(The uses of) Violence
With the conflict between the PKK and the Turkish Government in the news now, with the three bombings in Turkey yesterday, I was thinking about how violence is used to further political aims. It is very easy to condemn violence and killing, when one does not have something to fight for. However, the old nation states of Europe, such as England, France, Spain and Holland have all come into being with a large dose of violence and in some respects we are reaping the benefits of people having fought on our country's behalf in the past.
Turkey came into existence in very difficult circumstances in the last centuries and a response to the break-up of the centuries old Ottoman Empire. Drastic measures, including the possible/probable genocide of the Armenians, were taken by Ataturk to establish the nation state of Turkey. The feud with the Kurds is a left-over from that and subsequent eras and, in that, respect, is something which should be capable of being understood, even if one does not support the tactics being used. I would hope that in this instance, the Kurds could better rely on Turkey's aim to become a member of the EU as leverage to ensure that their claims and rights and treatment within Turkey are improved. And that seems to be what is happening in the main, the violence now being perpetrated by splinter groups.
Moving along to Lebanon and the destruction wreaked by Israel..... I read this article recently:
"On 12 July 2006 the Israeli chief-of-staff granted us an insight into the subtleties of his nation's military thinking. The military operations being planned for the Lebanon, he told us, would "turn back the clock by twenty years". Well, I was there twenty years ago, and it wasn't a pretty picture. Since then, the lieutenant-general has been as good as his word. I am writing this just twenty-eight days after Hizbullah captured two Israeli soldiers, a common enough military practice not unknown to the Israelis themselves.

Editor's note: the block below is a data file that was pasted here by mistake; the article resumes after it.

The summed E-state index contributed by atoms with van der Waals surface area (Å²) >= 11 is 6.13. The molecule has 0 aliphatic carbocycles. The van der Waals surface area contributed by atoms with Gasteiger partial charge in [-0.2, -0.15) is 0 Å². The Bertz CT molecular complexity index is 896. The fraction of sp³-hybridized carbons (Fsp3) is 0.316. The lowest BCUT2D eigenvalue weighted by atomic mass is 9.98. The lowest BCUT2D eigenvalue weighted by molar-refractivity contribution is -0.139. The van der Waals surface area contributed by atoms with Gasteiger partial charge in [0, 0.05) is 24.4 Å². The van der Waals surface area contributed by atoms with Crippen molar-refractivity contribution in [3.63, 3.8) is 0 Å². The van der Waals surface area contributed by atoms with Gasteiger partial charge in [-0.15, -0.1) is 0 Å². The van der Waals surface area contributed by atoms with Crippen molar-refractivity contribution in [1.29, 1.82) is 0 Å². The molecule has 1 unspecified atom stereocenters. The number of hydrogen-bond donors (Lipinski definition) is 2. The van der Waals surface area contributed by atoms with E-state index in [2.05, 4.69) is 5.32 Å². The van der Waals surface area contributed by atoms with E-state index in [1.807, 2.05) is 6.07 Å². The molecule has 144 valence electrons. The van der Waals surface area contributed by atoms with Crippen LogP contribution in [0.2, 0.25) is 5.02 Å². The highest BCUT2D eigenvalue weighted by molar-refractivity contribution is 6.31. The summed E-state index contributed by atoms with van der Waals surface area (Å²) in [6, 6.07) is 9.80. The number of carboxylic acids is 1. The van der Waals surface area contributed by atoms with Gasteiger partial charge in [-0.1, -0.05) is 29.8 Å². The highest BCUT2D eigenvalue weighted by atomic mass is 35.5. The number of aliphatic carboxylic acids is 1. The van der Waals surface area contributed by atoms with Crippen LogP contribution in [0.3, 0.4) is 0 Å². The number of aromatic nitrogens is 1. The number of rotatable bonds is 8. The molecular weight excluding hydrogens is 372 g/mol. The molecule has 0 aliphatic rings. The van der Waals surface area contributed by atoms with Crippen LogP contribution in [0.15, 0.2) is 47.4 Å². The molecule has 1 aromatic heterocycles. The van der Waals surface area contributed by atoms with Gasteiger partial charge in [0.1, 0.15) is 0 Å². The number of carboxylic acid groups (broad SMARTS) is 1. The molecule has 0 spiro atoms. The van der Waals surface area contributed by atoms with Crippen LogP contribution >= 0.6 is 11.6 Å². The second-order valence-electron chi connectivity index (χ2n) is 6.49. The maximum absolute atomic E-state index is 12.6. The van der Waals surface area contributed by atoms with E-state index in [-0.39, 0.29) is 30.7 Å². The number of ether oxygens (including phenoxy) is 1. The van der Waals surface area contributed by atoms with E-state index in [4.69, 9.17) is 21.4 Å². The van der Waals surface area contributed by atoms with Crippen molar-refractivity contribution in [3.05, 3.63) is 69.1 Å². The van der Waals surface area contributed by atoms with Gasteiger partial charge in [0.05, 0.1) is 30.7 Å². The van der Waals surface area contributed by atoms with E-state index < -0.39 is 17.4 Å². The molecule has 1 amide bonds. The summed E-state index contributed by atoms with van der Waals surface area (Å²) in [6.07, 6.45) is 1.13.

In that time, 932 Lebanese have been killed and more than 3,000 wounded. 913,000 have become refugees. Israel's dead number ninety-four, with 867 wounded. In the first week of this conflict, Hizbollah fired some ninety rockets a day into Israel. Last week – despite 8,700 unopposed bombing sorties flown by the Israeli air force, resulting in the crippling of Beirut's international airport, and the destruction of power-plants, fuel-dumps, fishing-fleets, 147 bridges and seventy-two roads – Hizbollah upped its daily average of rockets to 169. And those two Israeli prisoners who were the purported cause of all the fuss have still not come home.
So yes. Exactly as we were warned, Israel has indeed done to the Lebanon what it did to it twenty years ago: laid waste its infrastructure and visited collective punishment on a delicate, multicultural, resilient democracy that was struggling to reconcile its sectarian differences and live in profitable harmony with its neighbours."
An awful lot of damage and killing for nothing and it seems clear that the Israeli people are aware of this. Not that they seem to be too upset that their government has wreaked such destruction on their neighbour, but more that they did not get back the two soldiers or destroy Hizbollah.
Taking this further, there might come the shock of understanding that violence and aggression can not get you as far in the world as you think. You cannot always achieve your ams with military strength. For a country which has always armed itself to the maximum, this must be quite worrying, especially when they see their best friend the US having similar problems in achieving its military aims in Afghanistan and Iraq.
If your aims are not realistic and if you have not first tried to sort out problems through negotiation and diplomacy, you will find that military strength and aggression will not get you as far as you might expect. Once this is realised, maybe the powerful states like the US and Israel will try harder to find long term peaceful solutions rather than enter into 'popular' wars which become very unpopular because, despite all the propaganda, people (voters) will realise after a while that the war has failed.
In fact, I have been thinking for a long time that we humans think we are capable of a lot more than we actually are capable of. Time to become a bit more humble, I think.